Investigation of an amide-pseudo amide hydrogen bonding motif within a series of theophylline:amide cocrystals

Eddleston, Mark, Arhangelskis, Mihalis, Fabian, Laszlo, Tizzard, Graham, Coles, Simon J. and Jones, William (2016) Investigation of an amide-pseudo amide hydrogen bonding motif within a series of theophylline:amide cocrystals. Crystal Growth & Design, 16 (1). pp. 51-58. ISSN 1528-7483

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The pharmaceutically active compound theophylline (T) was cocrystallised with the amides formamide (1), acetamide (2), N-methylformamide (3), N,N-dimethylformamide (4), benzamide (5) and pyrazinamide (6), with systems T:1, T:5 and T:6 displaying polymorphic behaviour. The cocrystals with formamide (T:1), acetamide (T:2) and benzamide (T:5), and one polymorph of the cocrystal with pyrazinamide (T:6-I), contain an R22(9) hydrogen bonding motif between the amide cocrystal formers and the HN-C-C=O moiety of the theophylline molecule (an amide-pseudo amide synthon). This motif was, however, absent from the other polymorph of the pyrazinamide cocrystal (T:6-II), and also from the N-methylformamide cocrystal (T:3) (and is not possible in the N,N-dimethylformamide cocrystal (T:4)). These observations are rationalised using hydrogen bond propensity calculations, although limitations of using such calculations for predicting cocrystallisation are noted. The amide-pseudo amide synthon is favoured when theophylline cocrystallises with both primary amides and with secondary amides which are locked in a cis configuration. On heating, all cocrystals were found to dissociate before melting due to loss of the amide, making stability to dissociation a more meaningful measure of cocrystal stability than melting point for these systems. On dissociation of the cocrystals, theophylline typically crystallises as the commonly observed polymorph Form II. In the case of the acetamide cocrystal (T:2), however, the rarely observed metastable polymorph, Form V, crystallises concomitantly with Form II suggesting that cocrystal dissociation on heating could be a strategy for generating novel polymorphic forms of compounds.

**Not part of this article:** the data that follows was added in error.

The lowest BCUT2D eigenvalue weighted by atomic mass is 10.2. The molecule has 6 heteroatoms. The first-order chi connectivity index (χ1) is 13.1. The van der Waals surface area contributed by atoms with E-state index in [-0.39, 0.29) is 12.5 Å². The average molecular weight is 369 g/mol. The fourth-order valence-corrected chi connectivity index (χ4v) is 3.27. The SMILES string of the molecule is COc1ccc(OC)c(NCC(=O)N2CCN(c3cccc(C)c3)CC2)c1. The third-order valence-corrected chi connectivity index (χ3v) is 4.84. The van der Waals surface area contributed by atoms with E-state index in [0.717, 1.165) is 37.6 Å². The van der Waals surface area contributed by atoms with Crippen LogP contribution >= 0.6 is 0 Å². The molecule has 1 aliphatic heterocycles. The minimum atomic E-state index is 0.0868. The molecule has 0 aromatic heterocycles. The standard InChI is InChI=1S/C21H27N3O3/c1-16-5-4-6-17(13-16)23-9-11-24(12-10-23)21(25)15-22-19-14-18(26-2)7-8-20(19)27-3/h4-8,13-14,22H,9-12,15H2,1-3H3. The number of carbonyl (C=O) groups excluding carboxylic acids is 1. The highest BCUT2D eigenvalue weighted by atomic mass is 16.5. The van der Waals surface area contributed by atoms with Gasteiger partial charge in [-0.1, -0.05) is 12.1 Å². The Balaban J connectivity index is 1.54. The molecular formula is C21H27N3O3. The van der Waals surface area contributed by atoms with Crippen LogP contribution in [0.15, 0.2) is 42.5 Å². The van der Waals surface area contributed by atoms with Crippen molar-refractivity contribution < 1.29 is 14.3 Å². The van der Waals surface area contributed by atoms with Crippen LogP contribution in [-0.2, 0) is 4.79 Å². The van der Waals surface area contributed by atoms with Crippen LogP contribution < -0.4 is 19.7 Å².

Item Type: Article
Uncontrolled Keywords: cocrystals,polymorphism,stability,hydrogen bonding,crystal chemistry,pharmaceutical
Faculty \ School: Faculty of Science > School of Pharmacy
UEA Research Groups: Faculty of Science > Research Groups > Drug Delivery and Pharmaceutical Materials (former - to 2017)
Faculty of Science > Research Groups > Pharmaceutical Materials and Soft Matter
Depositing User: Pure Connector
Date Deposited: 20 Jan 2016 13:00
Last Modified: 22 Oct 2022 00:32
DOI: 10.1021/acs.cgd.5b00905

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